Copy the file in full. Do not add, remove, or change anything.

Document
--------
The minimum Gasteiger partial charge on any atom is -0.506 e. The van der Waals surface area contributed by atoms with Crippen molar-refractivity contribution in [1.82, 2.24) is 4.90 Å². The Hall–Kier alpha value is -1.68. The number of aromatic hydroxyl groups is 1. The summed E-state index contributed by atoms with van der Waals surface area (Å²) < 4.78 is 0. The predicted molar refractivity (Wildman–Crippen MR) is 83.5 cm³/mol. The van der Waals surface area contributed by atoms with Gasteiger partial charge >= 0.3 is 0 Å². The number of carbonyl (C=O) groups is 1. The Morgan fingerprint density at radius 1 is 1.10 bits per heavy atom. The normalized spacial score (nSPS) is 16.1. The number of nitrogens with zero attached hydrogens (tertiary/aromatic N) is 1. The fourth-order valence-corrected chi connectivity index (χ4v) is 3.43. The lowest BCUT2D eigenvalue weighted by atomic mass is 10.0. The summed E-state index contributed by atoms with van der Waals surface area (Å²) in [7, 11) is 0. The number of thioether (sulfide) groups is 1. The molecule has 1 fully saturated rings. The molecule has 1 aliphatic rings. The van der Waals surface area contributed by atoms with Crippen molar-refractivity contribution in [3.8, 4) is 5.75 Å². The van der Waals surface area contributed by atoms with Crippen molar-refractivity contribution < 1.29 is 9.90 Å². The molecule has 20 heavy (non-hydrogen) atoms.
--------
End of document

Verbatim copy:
The minimum Gasteiger partial charge on any atom is -0.506 e. The van der Waals surface area contributed by atoms with Crippen molar-refractivity contribution in [1.82, 2.24) is 4.90 Å². The Hall–Kier alpha value is -1.68. The number of aromatic hydroxyl groups is 1. The summed E-state index contributed by atoms with van der Waals surface area (Å²) < 4.78 is 0. The predicted molar refractivity (Wildman–Crippen MR) is 83.5 cm³/mol. The van der Waals surface area contributed by atoms with Gasteiger partial charge >= 0.3 is 0 Å². The number of carbonyl (C=O) groups is 1. The Morgan fingerprint density at radius 1 is 1.10 bits per heavy atom. The normalized spacial score (nSPS) is 16.1. The number of nitrogens with zero attached hydrogens (tertiary/aromatic N) is 1. The fourth-order valence-corrected chi connectivity index (χ4v) is 3.43. The lowest BCUT2D eigenvalue weighted by atomic mass is 10.0. The summed E-state index contributed by atoms with van der Waals surface area (Å²) in [7, 11) is 0. The number of thioether (sulfide) groups is 1. The molecule has 1 fully saturated rings. The molecule has 1 aliphatic rings. The van der Waals surface area contributed by atoms with Crippen molar-refractivity contribution in [3.8, 4) is 5.75 Å². The van der Waals surface area contributed by atoms with Crippen molar-refractivity contribution < 1.29 is 9.90 Å². The molecule has 20 heavy (non-hydrogen) atoms.